The opposition to such an approach claims that it is anti-American, that it contains, at its core, isolationism that is disastrous for the U.S. But the supporters of “America First” are not proposing the country’s isolation from the world, but rather the end of throwing away billions of dollars for meaningless foreign adventures. For something that back in 17th century was called “luxury wars” and brought down France, previously the European superpower.

“We’re not in the isolationist crowd,” Anderson said.

“We can’t afford to be isolationists. That would mean letting other nations direct our trade, dictate our interests, and imperil the livelihoods of our people. But nor can we afford further adventures in globalism,” Hawley wrote.

These adventures were essentially undertaken by both parties; after all, globalist positions are strong among Republicans and Democrats alike. The “elephant” party has neoconservatives who endeavored to replace regimes in other countries and remake them to America’s liking. Such was, for example, almost the entire cabinet of George W. Bush. Democrats have liberal globalists (the cabinets of both Obama and Joe Biden) who are advocating for the creation of global coalitions and international institutes for essentially the same goal.

Such unanimity explained the continuity of Wilsonianism and has led the U.S. to no good. “Wilsonian foreign policy, left and right, has nearly bankrupted the country, while siphoning away our national sovereignty and decimating our industrial base,” Hawley explained.

Republican voters seemingly disagree with him. As of the beginning of May, 77% of Republicans have supported military aid to Ukraine.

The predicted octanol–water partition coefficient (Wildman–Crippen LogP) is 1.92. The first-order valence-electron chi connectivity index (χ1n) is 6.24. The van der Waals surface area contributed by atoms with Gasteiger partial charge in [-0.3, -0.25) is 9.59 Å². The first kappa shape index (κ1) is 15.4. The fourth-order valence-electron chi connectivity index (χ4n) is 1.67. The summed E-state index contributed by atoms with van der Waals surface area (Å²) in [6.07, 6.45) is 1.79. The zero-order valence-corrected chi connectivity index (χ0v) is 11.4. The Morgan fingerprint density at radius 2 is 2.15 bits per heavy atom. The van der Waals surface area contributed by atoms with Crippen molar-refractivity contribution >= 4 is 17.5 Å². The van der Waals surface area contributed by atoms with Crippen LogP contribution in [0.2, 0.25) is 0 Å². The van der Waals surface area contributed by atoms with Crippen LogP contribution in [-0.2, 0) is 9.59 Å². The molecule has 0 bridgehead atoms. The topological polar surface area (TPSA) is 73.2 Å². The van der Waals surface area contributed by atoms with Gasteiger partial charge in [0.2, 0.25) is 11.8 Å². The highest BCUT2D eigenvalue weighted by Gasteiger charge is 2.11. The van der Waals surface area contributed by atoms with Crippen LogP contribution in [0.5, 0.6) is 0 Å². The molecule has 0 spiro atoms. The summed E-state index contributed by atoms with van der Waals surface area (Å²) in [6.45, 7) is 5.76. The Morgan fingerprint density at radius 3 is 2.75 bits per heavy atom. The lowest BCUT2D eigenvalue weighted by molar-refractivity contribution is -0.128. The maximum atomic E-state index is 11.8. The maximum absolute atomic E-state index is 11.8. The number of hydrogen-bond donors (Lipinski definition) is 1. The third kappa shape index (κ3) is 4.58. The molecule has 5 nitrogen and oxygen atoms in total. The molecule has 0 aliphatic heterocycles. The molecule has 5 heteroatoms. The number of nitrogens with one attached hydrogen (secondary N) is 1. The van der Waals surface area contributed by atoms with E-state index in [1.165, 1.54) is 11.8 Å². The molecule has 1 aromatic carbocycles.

But first, the disconnect here could be hidden in the fact that the people are not ultimately against military aid, but they could be against a) the large scale of it, and b) the fact that it’s done at the expense of other programs.

Second, we marked a very interesting dynamic: approximately from the end of April to the beginning of May, the number of Republicans who believe that the U.S. is doing “too much” to support Ukraine surged. And the worse the situation in the U.S. economy becomes, the more the share of such an electorate (who can’t be fed stories about “Vladimir Putin’s inflation” forever) will grow.

“Although we sympathize with the resistance to Putin’s invasion, we cannot bankrupt our country by becoming a belligerent in another foreign war. With a national debt exceeding 120% of gross national product, rampant inflation not seen since the 1980s, and significant supply chain disruptions, the United States must first secure its own economy before assisting foreign states,” Sen. Rand Paul wrote [in the Federalist online].

As such, it seems the motto “America First” is becoming the Republican Party’s main slogan — both for this year’s midterm elections and for the 2024 U.S. presidential election.

Thus, the Heritage Foundation’s position, along with the positions of a range of Republican leaders, has become one of the many voices in the choir of opposition to the Biden administration’s present course on Ukraine. Those voices are not equal, however. The Heritage Foundation speaks about the utmost importance of spending money on the national economy. Henry Kissinger warns about the risk of the transformation of this conflict into a global-scale Russo-American war. Hawley says that the U.S. needs to concentrate on resisting the real enemy.

“As for NATO, we should have a real debate. The key question is how expanding the European alliance will help Washington confront our most serious foreign policy challenge — the rise of China — and build our strength at home,” Hawley wrote. Nevertheless, in the end, opinions seem to be unanimous: U.S. participation in the Ukrainian conflict should be stopped. And it should be stopped before the U.S. is left depleted.

**Editor’s Note: This quotation, accurately translated, could not be verified.

About this publication


About Artem Belov 85 Articles
Artem Belov is a TESOL-certified English teacher and a freelance translator (Russian>English and English>Russian) based in Australia but currently traveling abroad. He is working on a number of projects, including game localization. You can reach him at belov.g.artem@gmail.com

Be the first to comment

Leave a Reply